It’s Sunday afternoon and a group of 40 people form a circle in the courtyard of the town hall in Cinzana Gara, a city located about 30 km from Ségou, Mali. In the middle of the crowd, Seydou Traoré leads a meeting of the School Management Committee.
The committee includes teachers and parents, and discusses solutions to local education issues. Today, the group is discussing keeping girls in school.
The committee listens closely to Mr. Traoré because he is the mayor and a community leader. He uses his position to promote discussions between teachers and parents, and raise awareness about keeping girls in school.
Mr. Traoré believes that girls drop out of school because of lack of awareness and household poverty. He explains: “Most cases of dropping out are encouraged by parents. In particular, it is the mothers who encourage their daughters to leave school to go to work in the big cities as a housekeeper, in order to earn the finances necessary for their future marriage.”
With the support of non-governmental organizations, or NGOs, the committee helps women accept the idea of keeping their daughters in school. The women that the NGO supports are called “stock market mothers,” and organizations like EDUCO MALI register the women’s daughters in school. The mothers receive 27,000 FCFA ($49 US) per month. In return, they allow their daughters to continue their education and not do as much housework. Young girls who live far from school are provided with bicycles so that distance does not hamper their education.
Dramane Diallo is the orientation advisor of the Educational Animation Center of Ségou. He estimates that 32% of 7-12 year-old girls in Cinzana Gara are enrolled in school. The rate drops to about 15% for 13-15-year-old girls.
These figures motivated Mr. Traoré to organize awareness-raising sessions for parents. He also set up consultations with community stakeholders, including NGOs, parents, and the School Management Committee.
Mr. Traoré tells the community that every child has the right to education, and that keeping girls in school is one way to ensure that they have a bright future. In turn, the girls can take care of their parents later in life.
He uses radio to share this message, and to inform parents of meetings with the committee. With the help of school principals, the mayor also gives meeting invitations to students to pass on to their parents, or goes door-to-door.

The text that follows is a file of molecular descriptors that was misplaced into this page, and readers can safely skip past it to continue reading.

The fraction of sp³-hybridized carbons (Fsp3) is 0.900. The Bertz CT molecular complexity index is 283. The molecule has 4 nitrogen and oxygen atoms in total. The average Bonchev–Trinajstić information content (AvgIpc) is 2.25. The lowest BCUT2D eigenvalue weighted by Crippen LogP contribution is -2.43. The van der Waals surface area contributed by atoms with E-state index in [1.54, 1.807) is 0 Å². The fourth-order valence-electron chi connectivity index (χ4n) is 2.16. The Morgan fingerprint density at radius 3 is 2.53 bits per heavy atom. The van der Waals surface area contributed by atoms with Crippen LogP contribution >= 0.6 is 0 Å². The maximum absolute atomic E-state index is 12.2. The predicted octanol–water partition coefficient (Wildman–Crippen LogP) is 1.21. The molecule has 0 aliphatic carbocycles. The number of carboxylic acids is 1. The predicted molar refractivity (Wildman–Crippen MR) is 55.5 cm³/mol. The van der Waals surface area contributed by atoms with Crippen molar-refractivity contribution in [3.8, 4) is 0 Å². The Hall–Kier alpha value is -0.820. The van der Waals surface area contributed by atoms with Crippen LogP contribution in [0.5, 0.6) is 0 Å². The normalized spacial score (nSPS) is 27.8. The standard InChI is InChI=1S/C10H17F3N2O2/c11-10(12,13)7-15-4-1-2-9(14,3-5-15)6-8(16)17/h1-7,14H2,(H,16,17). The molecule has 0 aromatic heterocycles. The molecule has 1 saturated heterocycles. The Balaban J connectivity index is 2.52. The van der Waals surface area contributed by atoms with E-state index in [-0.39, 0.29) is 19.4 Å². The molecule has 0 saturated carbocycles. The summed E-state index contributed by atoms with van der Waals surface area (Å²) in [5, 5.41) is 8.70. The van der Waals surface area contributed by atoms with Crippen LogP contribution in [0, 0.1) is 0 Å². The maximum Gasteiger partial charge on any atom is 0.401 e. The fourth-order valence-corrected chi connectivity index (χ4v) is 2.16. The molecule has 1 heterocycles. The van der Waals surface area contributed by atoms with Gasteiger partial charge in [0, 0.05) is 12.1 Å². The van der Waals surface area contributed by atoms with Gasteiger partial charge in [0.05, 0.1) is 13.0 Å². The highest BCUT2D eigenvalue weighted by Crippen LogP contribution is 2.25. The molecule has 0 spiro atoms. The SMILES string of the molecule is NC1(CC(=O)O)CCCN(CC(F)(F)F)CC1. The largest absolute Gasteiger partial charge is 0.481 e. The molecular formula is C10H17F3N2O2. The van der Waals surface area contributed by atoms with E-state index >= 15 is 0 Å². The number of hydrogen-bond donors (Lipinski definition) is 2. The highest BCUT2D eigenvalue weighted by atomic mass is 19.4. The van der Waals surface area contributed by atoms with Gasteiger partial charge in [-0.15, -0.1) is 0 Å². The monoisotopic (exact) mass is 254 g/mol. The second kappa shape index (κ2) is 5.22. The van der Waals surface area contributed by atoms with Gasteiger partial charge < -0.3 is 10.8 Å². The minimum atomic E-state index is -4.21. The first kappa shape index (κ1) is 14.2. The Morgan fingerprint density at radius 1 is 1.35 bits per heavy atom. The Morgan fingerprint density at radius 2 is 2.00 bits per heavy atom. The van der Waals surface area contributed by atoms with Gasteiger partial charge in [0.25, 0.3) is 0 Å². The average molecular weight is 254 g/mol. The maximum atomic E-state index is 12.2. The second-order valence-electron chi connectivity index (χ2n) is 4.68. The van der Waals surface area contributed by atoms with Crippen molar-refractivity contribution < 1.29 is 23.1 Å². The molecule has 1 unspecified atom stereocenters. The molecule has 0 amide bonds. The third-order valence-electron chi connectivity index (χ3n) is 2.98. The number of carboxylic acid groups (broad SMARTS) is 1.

Mr. Traoré explains, “With these methods, we are able to involve parents in our sessions. The sessions convince many parents to let their daughters continue school.”
Now, even parents who don’t attend meetings are interested.
Bernadette Maïga is in charge of girls’ education issues at the Ségou Teaching Academy. She also supports the School Management Committee meetings with Mr. Traoré by sharing testimonials and information with attendees.
Mrs. Maïga approves of the methods used by the School Management Committee. She says: “In several areas, the School Management Committees are not functional and hardly collaborate with parents. [But] using his sessions, Mr. Traoré breaks the ice between teachers and parents, and at the same time, he opens the city to the many partners involved in education.”
Mrs. Maïga invites other cities to follow Mr. Traoré’s example and keep girls in school.
This resource is undertaken with the financial support of the Government of Canada provided through Global Affairs Canada as part of the DEFI project implemented by the consortium of Alinea, Farm Radio International (FRI), Catholic Relief Services (CRS), and Education International (EI), in partnership with the Ministry of Education in conflict-affected areas in Mali.
Photo: Sara Frizzell, 2013.